Lieutenant Tchijhevich’s appearance speaksof former beauty and lost position; his blackhair bristles, and a bald patch shows on the napeof his neck. His beard is fashionably trimmedto a sharp point. His face is lean, dirty, pale,dissipated. On it is, as it were written, the fullhistory of the lieutenant’s obvious weaknessesand secret diseases.
His situation in the ‘Serbia’ is complicated.He goes to the magistrates on Anna Friedrichovna’sbehalf. He hears the children’s lessonsand teaches them deportment, keeps the houseregister, makes out the lodgers’ accounts, readsthe newspaper aloud in the morning and talksof politics. He usually sleeps in one of thevacant rooms and, in case of an influx of guests,in the passage on an ancient sofa, whose springsand stuffing stick out together. When thishappens the lieutenant carefully hangs all hisproperty on nails above the sofa: his overcoat,cap, his morning coat, shiny with age and whitein the seams but tolerably clean, a ‘Monopole’paper collar, an officer’s cap with a blue band;but he puts his notebook and his handkerchiefwith some one else’s initials under his pillow.
7The widow keeps her lieutenant under herthumb. ‘Marry me and I’ll do anything foryou,’ she promises. ‘Full equipment, all thelinen you want, a fine pair of boots and goloshesas well. You’ll have everything, and onholidays I’ll let you wear my late husband’swatch with the chain.’ But the lieutenant isstill thinking about it. He values his freedom,and sets high store by his former dignity as anofficer. However, he is wearing out some ofthe older portions of the deceased’s linen.
From time to time storms break out in the landlady’sroom. Sometimes it happens that thelieutenant, with the assistance of his pupilRomka, sells a heap of somebody else’s booksto a second-hand dealer. Sometimes he takesadvantage of the landlady’s absence to interceptthe payment for a room by day. Or he secretlybegins to have playful relations with the servant-maid.Just the other day the lieutenantabused Anna Friedrichovna’s credit in the public-houseover the way. This came to light, anda quarrel raged, with abuse and a fight in thecorridor. The doors of all the rooms opened,and men and women poked their heads out incuriosity. Anna Friedrichovna shouted so loudthat she was heard in the street:
‘You get out of here, you blackguard, getout, you tramp! I’ve spent on you everypenny of the money I’ve earned by sweatingblood. You fill your belly with the farthings Isweat for my children!’
‘You fill your belly with our farthings,’squalled the schoolboy Romka, making faces athim from behind his mother’s skirt.
‘You fill your belly!’ Adka and Edkaaccompanied from a distance.
Arseny the porter, in stony silence, pressed9his chest against the lieutenant. From roomNo. 9, the valiant possessor of a magnificentlyparted black beard leaned out to his waist inhis underclothes, with a round hat for somereason perched on his head, and resolutely gavehis advice:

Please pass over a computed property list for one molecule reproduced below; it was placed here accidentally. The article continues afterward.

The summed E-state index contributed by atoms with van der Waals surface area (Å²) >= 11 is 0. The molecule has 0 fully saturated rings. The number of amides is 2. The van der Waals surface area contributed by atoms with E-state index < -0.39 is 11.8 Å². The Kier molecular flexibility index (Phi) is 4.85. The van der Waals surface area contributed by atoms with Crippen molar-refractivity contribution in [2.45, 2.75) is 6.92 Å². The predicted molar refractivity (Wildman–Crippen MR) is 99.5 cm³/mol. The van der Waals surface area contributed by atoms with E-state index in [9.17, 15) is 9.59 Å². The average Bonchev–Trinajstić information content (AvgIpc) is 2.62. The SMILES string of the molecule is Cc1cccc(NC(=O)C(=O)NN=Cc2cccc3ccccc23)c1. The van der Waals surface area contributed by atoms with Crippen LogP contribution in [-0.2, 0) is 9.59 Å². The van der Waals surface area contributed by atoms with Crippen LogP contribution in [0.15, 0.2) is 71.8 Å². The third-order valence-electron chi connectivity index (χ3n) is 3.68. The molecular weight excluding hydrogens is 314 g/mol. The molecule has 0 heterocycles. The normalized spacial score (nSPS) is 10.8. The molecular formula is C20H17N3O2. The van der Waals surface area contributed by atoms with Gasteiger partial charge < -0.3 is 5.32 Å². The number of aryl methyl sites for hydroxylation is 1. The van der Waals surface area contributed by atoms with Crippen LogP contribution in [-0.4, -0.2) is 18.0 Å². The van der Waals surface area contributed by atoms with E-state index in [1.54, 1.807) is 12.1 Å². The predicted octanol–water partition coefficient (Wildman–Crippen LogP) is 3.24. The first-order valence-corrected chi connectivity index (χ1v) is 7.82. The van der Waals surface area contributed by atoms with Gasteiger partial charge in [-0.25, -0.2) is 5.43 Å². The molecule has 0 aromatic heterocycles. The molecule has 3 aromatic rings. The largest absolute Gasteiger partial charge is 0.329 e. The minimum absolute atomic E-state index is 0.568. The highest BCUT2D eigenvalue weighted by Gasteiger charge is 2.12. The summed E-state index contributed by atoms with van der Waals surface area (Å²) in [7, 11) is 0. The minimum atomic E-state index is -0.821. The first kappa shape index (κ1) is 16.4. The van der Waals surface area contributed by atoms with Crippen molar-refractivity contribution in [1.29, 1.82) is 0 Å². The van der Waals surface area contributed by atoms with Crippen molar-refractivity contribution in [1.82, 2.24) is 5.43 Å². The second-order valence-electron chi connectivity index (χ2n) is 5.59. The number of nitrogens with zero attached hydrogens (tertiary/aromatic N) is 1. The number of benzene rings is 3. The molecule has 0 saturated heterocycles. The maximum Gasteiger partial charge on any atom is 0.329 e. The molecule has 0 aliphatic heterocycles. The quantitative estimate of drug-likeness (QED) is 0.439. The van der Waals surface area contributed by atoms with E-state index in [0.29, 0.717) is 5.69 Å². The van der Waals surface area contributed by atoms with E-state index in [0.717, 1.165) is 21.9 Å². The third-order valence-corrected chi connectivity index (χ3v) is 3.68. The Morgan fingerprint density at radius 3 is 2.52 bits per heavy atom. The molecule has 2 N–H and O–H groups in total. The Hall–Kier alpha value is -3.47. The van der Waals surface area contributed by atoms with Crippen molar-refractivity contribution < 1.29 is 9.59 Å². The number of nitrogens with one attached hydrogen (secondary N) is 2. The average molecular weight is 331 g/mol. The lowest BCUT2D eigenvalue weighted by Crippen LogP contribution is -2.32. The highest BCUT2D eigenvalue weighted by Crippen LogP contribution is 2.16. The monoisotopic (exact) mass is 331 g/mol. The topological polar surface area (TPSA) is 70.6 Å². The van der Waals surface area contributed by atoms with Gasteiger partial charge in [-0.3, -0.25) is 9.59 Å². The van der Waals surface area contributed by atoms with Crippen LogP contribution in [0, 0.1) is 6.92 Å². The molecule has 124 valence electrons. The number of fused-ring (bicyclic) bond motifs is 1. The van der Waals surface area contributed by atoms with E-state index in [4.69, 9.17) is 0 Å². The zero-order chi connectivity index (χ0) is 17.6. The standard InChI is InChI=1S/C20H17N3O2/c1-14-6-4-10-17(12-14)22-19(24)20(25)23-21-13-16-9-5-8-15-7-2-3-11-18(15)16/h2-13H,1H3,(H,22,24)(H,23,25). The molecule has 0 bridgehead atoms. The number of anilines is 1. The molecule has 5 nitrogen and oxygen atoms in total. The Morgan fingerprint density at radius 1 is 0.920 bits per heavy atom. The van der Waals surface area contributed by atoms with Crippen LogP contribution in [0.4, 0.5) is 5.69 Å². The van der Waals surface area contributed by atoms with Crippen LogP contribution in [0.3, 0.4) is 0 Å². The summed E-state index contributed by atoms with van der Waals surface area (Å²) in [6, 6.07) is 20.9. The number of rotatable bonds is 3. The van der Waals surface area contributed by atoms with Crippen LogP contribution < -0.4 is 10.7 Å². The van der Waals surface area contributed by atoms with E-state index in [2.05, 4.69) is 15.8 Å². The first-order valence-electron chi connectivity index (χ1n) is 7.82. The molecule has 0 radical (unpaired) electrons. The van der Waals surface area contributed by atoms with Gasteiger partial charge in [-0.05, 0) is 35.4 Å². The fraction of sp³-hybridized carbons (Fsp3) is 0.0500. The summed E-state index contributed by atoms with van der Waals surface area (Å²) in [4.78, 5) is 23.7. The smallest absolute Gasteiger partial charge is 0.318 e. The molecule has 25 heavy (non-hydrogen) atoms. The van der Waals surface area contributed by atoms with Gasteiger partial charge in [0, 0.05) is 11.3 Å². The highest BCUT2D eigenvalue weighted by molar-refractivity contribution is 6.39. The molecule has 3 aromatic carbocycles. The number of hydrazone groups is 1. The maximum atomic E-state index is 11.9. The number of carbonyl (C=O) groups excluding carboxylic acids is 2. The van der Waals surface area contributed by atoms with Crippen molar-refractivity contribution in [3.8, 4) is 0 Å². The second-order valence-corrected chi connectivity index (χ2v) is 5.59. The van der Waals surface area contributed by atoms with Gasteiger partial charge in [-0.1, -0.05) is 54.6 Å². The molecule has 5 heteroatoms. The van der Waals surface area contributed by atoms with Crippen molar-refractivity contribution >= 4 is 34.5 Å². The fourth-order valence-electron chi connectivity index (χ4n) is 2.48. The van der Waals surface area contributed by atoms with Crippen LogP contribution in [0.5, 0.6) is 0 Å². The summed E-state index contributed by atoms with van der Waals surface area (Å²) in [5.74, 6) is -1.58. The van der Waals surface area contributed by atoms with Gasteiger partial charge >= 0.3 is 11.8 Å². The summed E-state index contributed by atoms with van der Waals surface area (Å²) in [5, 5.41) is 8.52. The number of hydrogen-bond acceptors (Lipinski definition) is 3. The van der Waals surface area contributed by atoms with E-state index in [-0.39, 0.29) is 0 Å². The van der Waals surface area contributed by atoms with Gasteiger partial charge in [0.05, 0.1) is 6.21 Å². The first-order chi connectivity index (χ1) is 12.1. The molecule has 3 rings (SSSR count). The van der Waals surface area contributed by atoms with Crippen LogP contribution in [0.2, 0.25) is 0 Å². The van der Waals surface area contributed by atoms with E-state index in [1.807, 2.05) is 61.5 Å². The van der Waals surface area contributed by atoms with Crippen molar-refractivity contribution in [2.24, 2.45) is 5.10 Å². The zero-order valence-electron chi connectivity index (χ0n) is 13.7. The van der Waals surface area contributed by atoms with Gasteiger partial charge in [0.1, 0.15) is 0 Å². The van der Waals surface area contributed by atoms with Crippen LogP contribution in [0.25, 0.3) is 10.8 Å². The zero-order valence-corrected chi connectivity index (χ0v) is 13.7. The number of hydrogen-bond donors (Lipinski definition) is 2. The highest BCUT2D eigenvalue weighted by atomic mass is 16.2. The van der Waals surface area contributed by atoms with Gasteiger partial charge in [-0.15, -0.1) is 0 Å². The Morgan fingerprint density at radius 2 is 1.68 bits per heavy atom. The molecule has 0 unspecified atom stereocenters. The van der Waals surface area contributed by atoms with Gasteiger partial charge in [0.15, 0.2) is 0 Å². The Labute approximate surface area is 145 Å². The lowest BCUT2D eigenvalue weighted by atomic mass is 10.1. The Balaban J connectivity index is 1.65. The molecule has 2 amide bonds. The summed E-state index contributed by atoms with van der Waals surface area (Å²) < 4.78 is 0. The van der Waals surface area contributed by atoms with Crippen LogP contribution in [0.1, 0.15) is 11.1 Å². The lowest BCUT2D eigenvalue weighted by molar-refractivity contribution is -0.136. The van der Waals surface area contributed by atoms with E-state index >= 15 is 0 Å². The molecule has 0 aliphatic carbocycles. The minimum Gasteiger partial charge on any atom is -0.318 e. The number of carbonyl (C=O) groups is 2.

‘Arseny, give him one between the eyes.’
Thus the lieutenant was driven to the stairs;but there was a broad window opening on tothese very stairs from the corridor. AnnaFriedrichovna hung out of it and still went onshouting after the lieutenant:
‘You dirty beast ... you murderer ...scoundrel ... Kiev gutter-sweeping!’
‘Gutter-sweeping!’ ‘Gutter-sweeping!’ thebrats in the corridor strained their voices,shouting.
‘Don’t come eating here any more! Takeyour filthy things away with you. Take them.Take them!’
The things the lieutenant had left upstairsin his haste descended on him: a stick, hispaper collar, and his notebook. The lieutenanthalted on the bottom stair, raised his head, andbrandished his fist. His face was pale, a bruiseshowed red beneath his left eye.
‘You just wait, you scum. I tell everythingin the proper quarter. Ah! ah.... They’re alot of pimps, robbing the lodgers!’
‘You just sling your hook while you’ve gota whole skin,’ said Arseny sternly, pressing onthe lieutenant from behind and pushing himwith his shoulder.
10‘Get away, you swine! You’ve not the rightto lay a finger on an officer,’ the lieutenantproudly exclaimed. ‘I know about everything!You let people in here without passports! Youreceive—you receive stolen goods.... Youkeep a broth——’
At this point Arseny seized the lieutenantadroitly from behind. The door slammed witha shattering noise. The two men rolled out intothe street together like a ball, and thence camean angry: ‘Brothel!’
This morning, as it had always happened before,Lieutenant Tchijhevich came back penitent,with a bouquet of lilac torn out of somebody’sgarden. His face was weary. A dim bluesurrounded his hollow eyes. His forehead wasyellow, his clothes unbrushed, and there werefeathers in his hair. The reconciliation goesslowly. Anna Friedrichovna hasn’t yet had herfill of her lover’s submissive look and repentantwords. Besides, she is a little jealous of thethree nights her Valerian has passed, she knowsnot where.
‘Anna, darling, ... where ...’ the lieutenantbegan in an extraordinarily meek andtender falsetto, slightly tremulous even.
‘Wha-at! Who’s Anna darling, I’d liketo know,’ the landlady contemptuously cut himshort. ‘I’m not Anna darling to any scum ofa road sweeper!’
‘But I only wanted to ask what address Iwas to write for “Praskovia Uvertiesheva, 34years old,” there’s nothing written down here.’
11‘Put her down at the Rag-market, and putyourself there, too. You’re a pretty pair. Orput yourself in a doss-house.’
‘Dirty beast,’ thinks the lieutenant, but heonly gives a deep, submissive sigh. ‘You’revery nervous to-day, Anna, darling!’
‘Nervous! Whatever I am, I know I’m anhonest, hard-working woman.... Get out ofthe way, you bastards,’ she shouts at thechildren,